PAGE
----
If we can see the possibility that we are a composite of the relationships of which we are part, rather than a solo actor in a corporeal body, sitting at the helm in complete control of its destiny… then we might be able to let go of the judgement we hold for ourselves and others, and even the world. We might be able to see how strengthening connections with what is good could help us make course corrections. Harsh judgment of ourselves and the world may stem from that individual belief that we alone are in control of our destiny – individualism vs relationalism.

As an aside, I think it’s important to acknowledge that we do neither abdicate responsible for personal and global change nor dismiss our part in unhappiness, sorrow, and despair. Even though we are not solo actors in the world, it does not mean that we are not influential and responsible. We must share the things we’ve created with those around us, whether they are good or bad, divine or evil, invite joy or cast misery.

As I muster the strength to attempt a return to positivity. As I work to weaken the bonds of negative thinking I’m aware of the difference between negativity and critical thought. It’s important to catch oneself being negative and perhaps reframe our thinking in ways that lead to positive action by critiquing with honesty and appreciation.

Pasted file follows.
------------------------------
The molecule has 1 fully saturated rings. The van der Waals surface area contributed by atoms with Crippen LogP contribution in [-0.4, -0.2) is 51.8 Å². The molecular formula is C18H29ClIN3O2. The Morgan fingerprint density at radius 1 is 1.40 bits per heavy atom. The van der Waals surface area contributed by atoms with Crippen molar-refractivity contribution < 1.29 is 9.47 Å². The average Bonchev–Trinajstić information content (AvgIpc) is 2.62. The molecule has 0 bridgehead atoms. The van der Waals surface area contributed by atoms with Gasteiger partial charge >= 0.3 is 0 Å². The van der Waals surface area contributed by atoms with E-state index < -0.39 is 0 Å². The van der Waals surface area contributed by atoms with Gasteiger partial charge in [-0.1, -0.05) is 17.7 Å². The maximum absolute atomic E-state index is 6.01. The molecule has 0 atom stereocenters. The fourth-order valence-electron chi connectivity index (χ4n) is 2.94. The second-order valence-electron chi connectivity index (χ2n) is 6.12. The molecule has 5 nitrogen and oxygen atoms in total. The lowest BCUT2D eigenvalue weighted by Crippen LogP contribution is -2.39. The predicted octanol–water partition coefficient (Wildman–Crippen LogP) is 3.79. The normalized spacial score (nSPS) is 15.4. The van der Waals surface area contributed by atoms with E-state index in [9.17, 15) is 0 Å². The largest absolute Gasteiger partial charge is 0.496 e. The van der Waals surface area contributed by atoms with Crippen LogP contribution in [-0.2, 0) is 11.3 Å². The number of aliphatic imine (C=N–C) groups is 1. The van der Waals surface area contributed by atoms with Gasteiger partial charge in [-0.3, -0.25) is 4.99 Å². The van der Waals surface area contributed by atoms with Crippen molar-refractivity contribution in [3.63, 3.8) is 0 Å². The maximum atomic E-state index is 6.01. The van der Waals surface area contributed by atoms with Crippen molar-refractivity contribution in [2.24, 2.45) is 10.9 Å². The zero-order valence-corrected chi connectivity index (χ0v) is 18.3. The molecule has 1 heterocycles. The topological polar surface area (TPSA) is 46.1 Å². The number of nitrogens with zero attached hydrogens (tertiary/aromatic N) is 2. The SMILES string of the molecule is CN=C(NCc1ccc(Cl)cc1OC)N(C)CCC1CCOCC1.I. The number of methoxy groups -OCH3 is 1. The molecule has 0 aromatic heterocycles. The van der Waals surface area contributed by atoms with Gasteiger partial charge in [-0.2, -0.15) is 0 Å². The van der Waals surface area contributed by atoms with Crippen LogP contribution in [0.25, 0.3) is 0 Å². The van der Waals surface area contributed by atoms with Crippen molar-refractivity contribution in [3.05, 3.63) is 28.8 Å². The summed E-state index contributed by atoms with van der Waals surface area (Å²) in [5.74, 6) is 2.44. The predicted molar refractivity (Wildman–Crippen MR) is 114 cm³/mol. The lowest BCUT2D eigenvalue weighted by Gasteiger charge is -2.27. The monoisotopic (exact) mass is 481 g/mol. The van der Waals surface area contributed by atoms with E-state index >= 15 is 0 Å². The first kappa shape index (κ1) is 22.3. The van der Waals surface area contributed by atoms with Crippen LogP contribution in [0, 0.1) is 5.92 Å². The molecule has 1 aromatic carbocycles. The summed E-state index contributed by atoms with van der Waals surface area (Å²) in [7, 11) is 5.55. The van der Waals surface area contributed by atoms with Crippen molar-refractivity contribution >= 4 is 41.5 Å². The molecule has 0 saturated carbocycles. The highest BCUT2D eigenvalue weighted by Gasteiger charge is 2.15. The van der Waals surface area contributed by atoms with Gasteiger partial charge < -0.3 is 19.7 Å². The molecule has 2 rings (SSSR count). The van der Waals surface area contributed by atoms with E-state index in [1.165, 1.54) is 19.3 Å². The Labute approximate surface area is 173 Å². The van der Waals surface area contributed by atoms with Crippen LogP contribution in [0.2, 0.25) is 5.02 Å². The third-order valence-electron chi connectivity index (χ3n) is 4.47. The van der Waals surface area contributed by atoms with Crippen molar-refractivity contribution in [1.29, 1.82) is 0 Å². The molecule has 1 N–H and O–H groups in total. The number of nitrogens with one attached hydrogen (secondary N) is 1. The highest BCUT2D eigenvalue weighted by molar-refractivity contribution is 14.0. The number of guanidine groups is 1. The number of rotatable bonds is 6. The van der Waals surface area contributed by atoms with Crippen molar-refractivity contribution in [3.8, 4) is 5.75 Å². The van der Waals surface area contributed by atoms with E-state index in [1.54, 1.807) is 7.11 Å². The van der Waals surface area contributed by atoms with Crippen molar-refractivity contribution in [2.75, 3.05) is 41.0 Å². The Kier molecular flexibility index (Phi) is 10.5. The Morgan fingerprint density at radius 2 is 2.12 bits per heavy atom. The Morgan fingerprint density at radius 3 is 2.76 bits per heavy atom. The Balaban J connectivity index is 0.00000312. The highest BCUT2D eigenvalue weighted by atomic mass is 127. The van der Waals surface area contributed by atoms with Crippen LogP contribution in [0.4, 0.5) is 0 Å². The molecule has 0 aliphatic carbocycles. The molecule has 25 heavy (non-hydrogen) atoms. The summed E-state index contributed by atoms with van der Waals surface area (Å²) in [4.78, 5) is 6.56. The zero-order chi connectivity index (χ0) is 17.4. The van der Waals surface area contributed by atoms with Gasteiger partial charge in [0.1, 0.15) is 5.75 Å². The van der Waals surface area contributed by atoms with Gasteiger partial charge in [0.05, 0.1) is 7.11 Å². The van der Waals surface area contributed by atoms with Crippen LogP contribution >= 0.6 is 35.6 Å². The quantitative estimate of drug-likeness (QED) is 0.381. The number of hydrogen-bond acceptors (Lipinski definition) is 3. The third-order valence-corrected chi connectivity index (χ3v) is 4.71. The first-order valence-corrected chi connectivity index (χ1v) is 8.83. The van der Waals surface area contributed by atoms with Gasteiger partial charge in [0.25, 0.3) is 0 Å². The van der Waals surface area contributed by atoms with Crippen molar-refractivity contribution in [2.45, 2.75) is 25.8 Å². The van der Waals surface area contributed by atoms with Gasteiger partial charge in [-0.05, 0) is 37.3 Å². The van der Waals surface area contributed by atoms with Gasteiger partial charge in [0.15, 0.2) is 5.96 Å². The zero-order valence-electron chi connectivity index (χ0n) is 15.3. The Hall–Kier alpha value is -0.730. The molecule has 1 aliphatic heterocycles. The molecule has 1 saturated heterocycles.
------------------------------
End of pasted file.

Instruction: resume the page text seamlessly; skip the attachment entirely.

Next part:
Where to start? – the simple things that power up your relational change potential.

Once I realized that my life had become a shambles I had no idea where to start to rebuild. I just knew that I needed to start somewhere and so I did and I learned in the doing.

I started with the simple things that would help me correct the direction I was headed and build momentum that would take me to bigger decisions and actions. The potential we have to create change for ourselves is immense when we realize that we are fully supported by our relational network, and that we have the ability to shift it as we need. We do however need to learn and practise to become good at using it to our benefit otherwise we will go with the flow of others and the world. We risk slipping backward as individuals and society.